A History of Dippy
All of us here at the Jurassic Coast Trust are looking forward to Dippy’s arrival in Dorchester next February, and we’re thrilled to present A History of Dippy for you!
Dippy has become so iconic as a fossil specimen, it’s easy to forget that he was once a living dinosaur, some 150 million years ago. So what did he look like when he was alive, and where and how did he live?
Dippy was once a living, breathing species of sauropod known as diplodocus carnegiei, and lived in what is now the western United States about 150 million years ago. At the time, this was part of the northern super-continent Laurasia, which also contained our Jurassic Coast (though most of it was underwater!).
Diplodocus travelled in “segregated herds” according to age, with adults travelling separately to juveniles. Analysis of their fossilised teeth indicates that they ate by stripping branches from trees and bushes in one movement. Their long necks and ability to raise themselves on their hind legs allowed them to reach plants at varying heights, giving them a diverse herbivorous diet. It has also been speculated that they grazed on water-based plants in rivers and lakes too.
Diplodocus lived for 70-80 years, similar to modern day elephants (and humans!). They were able to reproduce after about 10 years, but kept growing long after that, reaching lengths of up to 25 metres. They reproduced by digging shallow pits, laying their eggs, covering them with vegetation, and keeping a careful look-out whilst they incubated over 2-3 months.
A baby diplodocus wasn’t enormous, weighing less than 5 kg (you probably could have picked one up!). But, once born, they grew FAST, gaining size at a rate far beyond that of any other creature on Earth, past or present.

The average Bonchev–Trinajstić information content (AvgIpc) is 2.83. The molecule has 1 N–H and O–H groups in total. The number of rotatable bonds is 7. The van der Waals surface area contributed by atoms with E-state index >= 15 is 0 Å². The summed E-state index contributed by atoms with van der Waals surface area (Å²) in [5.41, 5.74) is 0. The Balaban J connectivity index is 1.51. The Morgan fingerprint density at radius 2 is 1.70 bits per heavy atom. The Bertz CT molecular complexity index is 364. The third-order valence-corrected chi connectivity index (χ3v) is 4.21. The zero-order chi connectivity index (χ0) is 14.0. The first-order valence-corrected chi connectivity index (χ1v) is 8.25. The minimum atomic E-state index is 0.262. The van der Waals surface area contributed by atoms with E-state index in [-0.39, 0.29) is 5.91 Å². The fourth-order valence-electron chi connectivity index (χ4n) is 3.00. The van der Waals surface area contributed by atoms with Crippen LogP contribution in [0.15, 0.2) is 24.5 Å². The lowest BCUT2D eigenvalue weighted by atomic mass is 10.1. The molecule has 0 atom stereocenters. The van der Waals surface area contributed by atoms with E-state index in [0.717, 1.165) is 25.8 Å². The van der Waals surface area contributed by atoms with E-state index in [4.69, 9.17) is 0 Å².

Due to their size, diplodocus would have been relatively untroubled by predators. A tyrannosaurus rex or allosaurus would much rather have picked on a raptor or hadrosaur than try to tackle one of these colossal creatures. If one of them did try to prey, perhaps on a young diplodocus, the other members of the herd would have used their whip-like tails to scare them off, as well as making all the noise a 16 tonne dinosaur can muster!
There’s A History of Dippy, his life and environment. Believe it or not, the story of the discovery of his fossilised specimen is just as exciting!
1899: The Scottish-American industrialist (someone who owns lots of factories) Andrew Carnegie finances a team of experts to go on a dinosaur hunt through the “Badlands” of Wyoming, USA. It’s tough work for the team, digging around in the dirt in rising temperatures, and travelling by horse-drawn wagon.
To their shock and amazement, the team discover a nearly complete fossilised skeleton of a giant dinosaur, Diplodocus. It’s found on 4th July, and is nicknamed “The Star Spangled Dinosaur”, and then “Dippy”.
The specimen is put together piece by piece, and becomes the star attraction at Carnegie’s new museum in Pittsburgh. It’s put together by Arthur Coggeshall, one of the original excavation team, pioneering fossil extraction and specimen mounting techniques which are still in use today.
Upon its completion, scientists note that this skeleton is an entirely new species of Diplodocus, and name it Diplodocus carnegeii in honour of their patron.
By good fortune, King Edward VII sees a sketch of the skeleton whilst visiting Carnegie at his castle in Scotland, and remarks that he’d like one for London’s Natural History Museum.
Not one to dither, Carnegie promptly orders replica “Dippy’s” to be made, and sends them off to museums from Madrid to Buenos Aires. The sheer scale and majesty of these replicas bring palaeontology and enthusiasm for dinosaurs to the wider public for the first time.
So…the hundred years we’ve enjoyed of Dippy in London, and the three months we’ll have of Dippy in Dorset, are only possible because the King popped in for a cup of tea!
This is a re-production of two articles from the March & May 2017 issues of our Go Jurassic! Rangers newsletter. Sign up as a Ranger for exclusive Dippy on Tour offers!